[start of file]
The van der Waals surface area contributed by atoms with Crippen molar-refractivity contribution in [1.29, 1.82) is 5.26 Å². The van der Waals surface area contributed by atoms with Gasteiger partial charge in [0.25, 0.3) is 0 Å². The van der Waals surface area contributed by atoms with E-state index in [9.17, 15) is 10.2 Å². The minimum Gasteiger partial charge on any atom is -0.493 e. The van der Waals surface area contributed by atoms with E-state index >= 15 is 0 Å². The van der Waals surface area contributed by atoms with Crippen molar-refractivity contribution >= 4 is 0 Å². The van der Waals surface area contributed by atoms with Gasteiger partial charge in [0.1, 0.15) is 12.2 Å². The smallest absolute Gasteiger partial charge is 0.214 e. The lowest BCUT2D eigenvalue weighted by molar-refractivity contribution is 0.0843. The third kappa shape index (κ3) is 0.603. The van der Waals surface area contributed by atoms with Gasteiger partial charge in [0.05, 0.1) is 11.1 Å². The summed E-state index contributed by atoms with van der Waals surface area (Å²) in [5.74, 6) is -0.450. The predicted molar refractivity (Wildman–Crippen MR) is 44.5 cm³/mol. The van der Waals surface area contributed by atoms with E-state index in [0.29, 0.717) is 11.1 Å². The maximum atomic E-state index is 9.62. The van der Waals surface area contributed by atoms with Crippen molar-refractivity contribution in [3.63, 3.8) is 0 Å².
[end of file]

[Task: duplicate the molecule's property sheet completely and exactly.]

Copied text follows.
The van der Waals surface area contributed by atoms with Crippen molar-refractivity contribution in [1.29, 1.82) is 5.26 Å². The van der Waals surface area contributed by atoms with Gasteiger partial charge in [0.25, 0.3) is 0 Å². The van der Waals surface area contributed by atoms with E-state index in [9.17, 15) is 10.2 Å². The minimum Gasteiger partial charge on any atom is -0.493 e. The van der Waals surface area contributed by atoms with E-state index >= 15 is 0 Å². The van der Waals surface area contributed by atoms with Crippen molar-refractivity contribution >= 4 is 0 Å². The van der Waals surface area contributed by atoms with Gasteiger partial charge in [0.1, 0.15) is 12.2 Å². The smallest absolute Gasteiger partial charge is 0.214 e. The lowest BCUT2D eigenvalue weighted by molar-refractivity contribution is 0.0843. The third kappa shape index (κ3) is 0.603. The van der Waals surface area contributed by atoms with Gasteiger partial charge in [0.05, 0.1) is 11.1 Å². The summed E-state index contributed by atoms with van der Waals surface area (Å²) in [5.74, 6) is -0.450. The predicted molar refractivity (Wildman–Crippen MR) is 44.5 cm³/mol. The van der Waals surface area contributed by atoms with E-state index in [0.29, 0.717) is 11.1 Å². The maximum atomic E-state index is 9.62. The van der Waals surface area contributed by atoms with Crippen molar-refractivity contribution in [3.63, 3.8) is 0 Å².